Ten risk factors including hypertension, smoking, lack of exercise and diabetes, among others, account for 90 percent of stroke risk factors, according to results of the INTERSTROKE study published online June 18 in the Lancet.
“The contribution of various risk factors to the burden of stroke worldwide is unknown, particularly in countries of low and middle income where the largest burden of stroke occurs,” the authors wrote.
Martin J. O’Donnell, PhD, from McMaster University in Hamilton, Ontario, and the National University of Ireland in Galway, and colleagues set out to assess the known risk factors often linked to stroke and evaluate these risk factors compared to those commonly associated with MI.
In the INTERSTROKE study, O’Donnell and colleagues conducted a case-control study of 22 countries between March 1, 2007 and April 23, 2007, to help understand risk factors for stroke, ischemic stroke and intracerebral hemorrhagic stroke.
The researchers looked at patients with acute first stroke within five days of the onset of symptoms and within 72 hours of hospital admissions. The patients were administered questionnaires, given physicals and also produced blood and urine samples to be used during the study.
The researchers assessed 3,000 patients with stroke—78 percent with ischemic stroke and 22 percent with cerebral hemorrhagic stroke—and 3,000 patients with no history of stroke.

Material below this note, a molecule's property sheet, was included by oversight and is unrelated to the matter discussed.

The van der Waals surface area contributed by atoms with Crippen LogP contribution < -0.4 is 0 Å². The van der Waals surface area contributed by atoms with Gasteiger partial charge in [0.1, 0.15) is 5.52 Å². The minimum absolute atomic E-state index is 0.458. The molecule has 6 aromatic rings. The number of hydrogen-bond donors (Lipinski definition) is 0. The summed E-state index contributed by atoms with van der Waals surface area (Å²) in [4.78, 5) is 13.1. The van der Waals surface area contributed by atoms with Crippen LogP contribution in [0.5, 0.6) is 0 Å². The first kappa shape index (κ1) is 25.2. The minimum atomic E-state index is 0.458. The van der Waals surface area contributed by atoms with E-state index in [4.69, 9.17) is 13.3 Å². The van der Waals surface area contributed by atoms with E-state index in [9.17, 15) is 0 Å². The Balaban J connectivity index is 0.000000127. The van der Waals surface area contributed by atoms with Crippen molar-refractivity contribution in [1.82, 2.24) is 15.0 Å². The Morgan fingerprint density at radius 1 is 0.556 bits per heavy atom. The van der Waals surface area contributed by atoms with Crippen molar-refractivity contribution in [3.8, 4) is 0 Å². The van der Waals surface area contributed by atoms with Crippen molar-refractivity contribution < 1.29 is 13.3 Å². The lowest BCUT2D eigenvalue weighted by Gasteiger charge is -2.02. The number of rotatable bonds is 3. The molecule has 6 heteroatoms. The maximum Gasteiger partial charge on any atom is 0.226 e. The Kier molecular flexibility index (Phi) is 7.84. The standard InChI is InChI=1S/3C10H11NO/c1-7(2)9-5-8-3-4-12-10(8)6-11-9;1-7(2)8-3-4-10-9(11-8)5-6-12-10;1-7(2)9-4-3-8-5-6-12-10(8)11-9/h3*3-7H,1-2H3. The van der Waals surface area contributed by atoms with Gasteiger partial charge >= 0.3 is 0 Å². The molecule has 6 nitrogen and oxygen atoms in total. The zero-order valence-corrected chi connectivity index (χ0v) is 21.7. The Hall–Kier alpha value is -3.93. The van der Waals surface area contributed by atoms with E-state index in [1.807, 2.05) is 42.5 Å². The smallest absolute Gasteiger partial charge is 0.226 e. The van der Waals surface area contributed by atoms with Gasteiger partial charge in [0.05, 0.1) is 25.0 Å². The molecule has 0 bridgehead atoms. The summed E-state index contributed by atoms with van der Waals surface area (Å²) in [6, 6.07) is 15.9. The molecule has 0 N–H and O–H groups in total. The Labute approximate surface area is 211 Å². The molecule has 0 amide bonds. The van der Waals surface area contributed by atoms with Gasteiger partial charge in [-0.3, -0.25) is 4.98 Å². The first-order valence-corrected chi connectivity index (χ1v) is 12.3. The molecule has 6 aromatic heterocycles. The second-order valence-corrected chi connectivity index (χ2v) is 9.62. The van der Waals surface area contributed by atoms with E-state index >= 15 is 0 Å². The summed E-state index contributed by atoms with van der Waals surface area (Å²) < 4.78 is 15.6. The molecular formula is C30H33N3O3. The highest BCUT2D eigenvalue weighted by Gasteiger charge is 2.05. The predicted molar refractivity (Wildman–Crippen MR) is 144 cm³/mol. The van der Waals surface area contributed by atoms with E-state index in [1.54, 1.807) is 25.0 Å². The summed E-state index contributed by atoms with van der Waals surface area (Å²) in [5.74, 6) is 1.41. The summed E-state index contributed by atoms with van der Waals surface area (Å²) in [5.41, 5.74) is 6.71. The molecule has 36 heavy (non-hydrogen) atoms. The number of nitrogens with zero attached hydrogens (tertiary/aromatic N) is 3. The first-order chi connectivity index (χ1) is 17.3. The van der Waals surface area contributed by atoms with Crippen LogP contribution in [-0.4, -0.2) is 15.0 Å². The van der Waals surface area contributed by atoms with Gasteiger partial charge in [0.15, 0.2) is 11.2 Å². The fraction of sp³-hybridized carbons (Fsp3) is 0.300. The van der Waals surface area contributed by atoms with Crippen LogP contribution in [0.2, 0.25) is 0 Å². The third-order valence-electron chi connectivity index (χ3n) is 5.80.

After analysis, researchers found hypertension, smoking, waist-to-hip ratio, diet, diabetes mellitus, physical activity, alcohol consumption, psychosocial stress and depression and ratio of apolipoproteins B to A1 (lipids) and cardiac causes to be significant risk factors for stroke.
Additionally, researchers found that the population-attributed risks for cardiac causes, hypertension, smoking and diabetes were 6.7, 34.6, 18.9 and 5 percent, respectively.
Lack of regular physical activity exhibited the second highest population-attributed risk rates behind hypertension, 28.5 percent. Hypertension increased the risk of stroke by over two folds and accounted for one-third of the risk of stroke.
Overall, the aforementioned risk factors accounted for 88.1 percent of the population-attributed risk for all strokes.
“These risk factors were all significant for ischemic stroke, whereas hypertension, smoking, waist-to-hip ratio, diet and alcohol intake were significant risk factors for intracerebral hemorrhagic stroke,” the authors wrote.
The risk factors were all significant to cause ischemic stroke, but the authors found that blood lipids was a significant risk factor for ischemic stroke but not hemorrhagic stroke.
“Our findings suggest that ten risk factors are associated with 90 percent of the risk of stroke,” the authors concluded. “Targeted interventions that reduce blood pressure and smoking and promote physical activity and a healthy diet could substantially reduce the burden of stroke.”
The 22 countries included in the study were: Argentina, Australia, Brazil, Canada, Chile, China, Colombia, Croatia, Denmark, Ecuador, Germany, India, Iran, Malaysia, Mozambique, Nigeria, Peru, Philippines, Poland, South Africa, Sudan and Uganda.
Funding from the study came from the Canadian Institutes of Health Research, Heart and Stroke Foundation of Canada, Canadian Stroke Network, Pfizer, Merck, AstraZeneca and Boehringer Ingelheim.